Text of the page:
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RS Components International
RS is the leading high service level global supplier of Industrial components and
tools, with over 130000 products despatched same day.
laser components
Chez LASER COMPONENTS la stabilité, la continuité, et les décisions visent à
rencontrer le succès sur le long terme avec dynamisme, flexibilité, hiérarchies ...
FUJITSU COMPONENT
Fujitsu Component manufactures and sales of the Relays, Connectors,
Keyboards, Touch-Panels, Thermal-Printers ,Server Console Switches, Modems.
Technical Components: Dätwyler Holding AG
The Datwyler Technical Components Division is one of Europe's leading high-
service distributors with local representation, a modern multichannel offering and
 ...
LASER COMPONENTS Germany
Welcome to LASER COMPONENTS! LASER COMPONENTS is your partner for
all laser and optoelectronics-related products. Our large portfolio is divided into ...
Hydrocarbon accounting with Energy Components | Tieto
Energy Components (EC) is the global leading end-to-end hydrocarbon
production data management and accounting software.
LASER COMPONENTS USA
... Pattern Generator FLEXPOINT® MVstereo. 08.11.2016. LASER
COMPONENTS introduces its first random pattern generator, the FLEXPOINT®
MV stereo se .
Components
FUJITSU Relays, thermal printers, wireless modules, beacons, connectors and
touch panels.
Components | Intel Shop
Shop Intel's catalog for Components with Intel inside.
Electronic Components and Parts Search | DigiKey Electronics
Digi-Key is an authorized electronic components distributor with thousands of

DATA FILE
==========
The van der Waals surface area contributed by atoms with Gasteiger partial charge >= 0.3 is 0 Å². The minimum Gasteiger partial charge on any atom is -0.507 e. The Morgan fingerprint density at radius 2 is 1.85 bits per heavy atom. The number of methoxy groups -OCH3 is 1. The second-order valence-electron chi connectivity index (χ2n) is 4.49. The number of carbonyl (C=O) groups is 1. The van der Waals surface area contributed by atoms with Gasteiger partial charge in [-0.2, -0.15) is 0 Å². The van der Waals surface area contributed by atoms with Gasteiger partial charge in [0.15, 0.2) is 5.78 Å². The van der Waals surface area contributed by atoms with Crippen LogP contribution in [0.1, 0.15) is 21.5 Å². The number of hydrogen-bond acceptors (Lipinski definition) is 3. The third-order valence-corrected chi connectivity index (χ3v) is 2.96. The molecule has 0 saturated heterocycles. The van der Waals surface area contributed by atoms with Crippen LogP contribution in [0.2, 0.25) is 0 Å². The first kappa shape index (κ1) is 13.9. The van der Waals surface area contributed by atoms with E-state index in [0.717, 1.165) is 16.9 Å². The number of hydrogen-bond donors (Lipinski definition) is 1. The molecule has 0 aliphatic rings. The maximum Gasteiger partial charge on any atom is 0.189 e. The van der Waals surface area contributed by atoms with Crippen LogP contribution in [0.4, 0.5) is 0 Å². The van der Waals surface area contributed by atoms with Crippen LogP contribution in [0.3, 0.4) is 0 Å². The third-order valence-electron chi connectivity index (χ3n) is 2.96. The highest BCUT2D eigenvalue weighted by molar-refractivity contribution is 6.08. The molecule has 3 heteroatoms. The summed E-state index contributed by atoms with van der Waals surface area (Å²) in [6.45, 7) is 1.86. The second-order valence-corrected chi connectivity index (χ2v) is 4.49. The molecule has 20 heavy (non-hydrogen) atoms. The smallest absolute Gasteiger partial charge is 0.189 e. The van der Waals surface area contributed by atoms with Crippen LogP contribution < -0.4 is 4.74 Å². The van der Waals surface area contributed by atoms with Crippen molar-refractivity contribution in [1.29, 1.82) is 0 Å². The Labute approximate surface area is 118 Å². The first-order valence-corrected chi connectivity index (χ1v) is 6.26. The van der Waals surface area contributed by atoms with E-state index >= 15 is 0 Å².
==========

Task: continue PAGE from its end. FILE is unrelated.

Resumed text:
parts in-stock and ready for immediate shipment!
EETimes Europe
The security of devices in the Internet of Things (IoT) is a key challenge for developers today. Protecting the integrity of access to, and data within, the enterprise networks that connect up the IoT is essential for both companies and customers. With many different wireless technologies being used to make these connections, there are many different ways for hackers to attack the network.
Today's business pace is faster than ever before and with competitive market conditions and rising consumer expectations, designers are striving to get their products to market quickly and efficiently.
“Smaller, faster, prettier” – these are the main criteria for today’s electronics. A profitable lead for manufacturers, but also quite challenging for design engineers, that have to fit everything together in a much smaller environment. Put safety on top of these requirements and the story is getting even more complex. Complex for both designers and manufactures and ultimately relevant for the end customers, who expect their products to be not only fully functional, but also safe.
Every day, consumers depend on unseen technology that allows them to safely navigate their day. The daily routines of turning on a light switch, checking email, or driving to the grocery store can easily be taken for granted. But, none of these seemingly minor tasks could be accomplished without the safeguarding that has been designed into the daily lives of consumers.
Electrical fuses were originally developed to help protect telegraph stations from lightning strikes. These first fuses were simple, open-wire devices, followed in the 1890s by Edison’s enclosure of thin wire in a lamp base to make the first plug fuse. By 1904, Underwriters Laboratories had established size and rating specifications to meet safety standards. Renewable type fuses and automotive fuses appeared in 1914. In the 1920s, manufacturers began producing very low amperage fuses for the burgeoning electronics industry. Today, the fuses used in electrical/electronic circuits are current sensitive devices designed to serve as the intentional weak link in the circuit. Their function is to provide protection of discrete components, or of complete circuits, by reliably melting under current overload conditions, much like those first fuses used at telegraph stations.